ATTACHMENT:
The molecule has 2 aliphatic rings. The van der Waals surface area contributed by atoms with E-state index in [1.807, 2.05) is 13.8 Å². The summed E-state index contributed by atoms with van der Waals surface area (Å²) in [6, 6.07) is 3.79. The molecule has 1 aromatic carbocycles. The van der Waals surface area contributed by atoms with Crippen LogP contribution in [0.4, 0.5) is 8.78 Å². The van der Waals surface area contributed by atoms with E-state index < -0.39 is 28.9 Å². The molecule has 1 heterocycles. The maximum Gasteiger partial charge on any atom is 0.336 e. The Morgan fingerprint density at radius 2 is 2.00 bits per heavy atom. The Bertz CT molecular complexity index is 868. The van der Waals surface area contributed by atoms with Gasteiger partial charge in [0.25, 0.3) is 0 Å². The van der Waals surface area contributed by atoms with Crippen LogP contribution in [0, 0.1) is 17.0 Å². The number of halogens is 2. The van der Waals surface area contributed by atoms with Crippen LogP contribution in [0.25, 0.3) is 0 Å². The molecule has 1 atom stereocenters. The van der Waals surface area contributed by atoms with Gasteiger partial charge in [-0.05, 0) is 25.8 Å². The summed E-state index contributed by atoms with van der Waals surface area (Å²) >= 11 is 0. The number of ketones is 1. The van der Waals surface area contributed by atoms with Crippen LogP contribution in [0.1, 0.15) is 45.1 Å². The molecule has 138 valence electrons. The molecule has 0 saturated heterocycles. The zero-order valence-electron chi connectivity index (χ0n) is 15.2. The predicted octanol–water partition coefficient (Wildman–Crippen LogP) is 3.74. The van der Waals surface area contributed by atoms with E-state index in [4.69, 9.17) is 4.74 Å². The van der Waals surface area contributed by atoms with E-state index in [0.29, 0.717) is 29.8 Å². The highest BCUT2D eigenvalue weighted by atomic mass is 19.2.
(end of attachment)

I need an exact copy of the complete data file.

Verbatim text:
The molecule has 2 aliphatic rings. The van der Waals surface area contributed by atoms with E-state index in [1.807, 2.05) is 13.8 Å². The summed E-state index contributed by atoms with van der Waals surface area (Å²) in [6, 6.07) is 3.79. The molecule has 1 aromatic carbocycles. The van der Waals surface area contributed by atoms with Crippen LogP contribution in [0.4, 0.5) is 8.78 Å². The van der Waals surface area contributed by atoms with E-state index < -0.39 is 28.9 Å². The molecule has 1 heterocycles. The maximum Gasteiger partial charge on any atom is 0.336 e. The Morgan fingerprint density at radius 2 is 2.00 bits per heavy atom. The Bertz CT molecular complexity index is 868. The van der Waals surface area contributed by atoms with Gasteiger partial charge in [0.25, 0.3) is 0 Å². The van der Waals surface area contributed by atoms with Crippen LogP contribution in [0, 0.1) is 17.0 Å². The number of halogens is 2. The van der Waals surface area contributed by atoms with Crippen LogP contribution in [0.25, 0.3) is 0 Å². The molecule has 1 atom stereocenters. The van der Waals surface area contributed by atoms with Gasteiger partial charge in [-0.05, 0) is 25.8 Å². The summed E-state index contributed by atoms with van der Waals surface area (Å²) >= 11 is 0. The number of ketones is 1. The van der Waals surface area contributed by atoms with Crippen LogP contribution in [0.1, 0.15) is 45.1 Å². The molecule has 138 valence electrons. The molecule has 0 saturated heterocycles. The zero-order valence-electron chi connectivity index (χ0n) is 15.2. The predicted octanol–water partition coefficient (Wildman–Crippen LogP) is 3.74. The van der Waals surface area contributed by atoms with E-state index in [4.69, 9.17) is 4.74 Å². The van der Waals surface area contributed by atoms with E-state index in [0.29, 0.717) is 29.8 Å². The highest BCUT2D eigenvalue weighted by atomic mass is 19.2.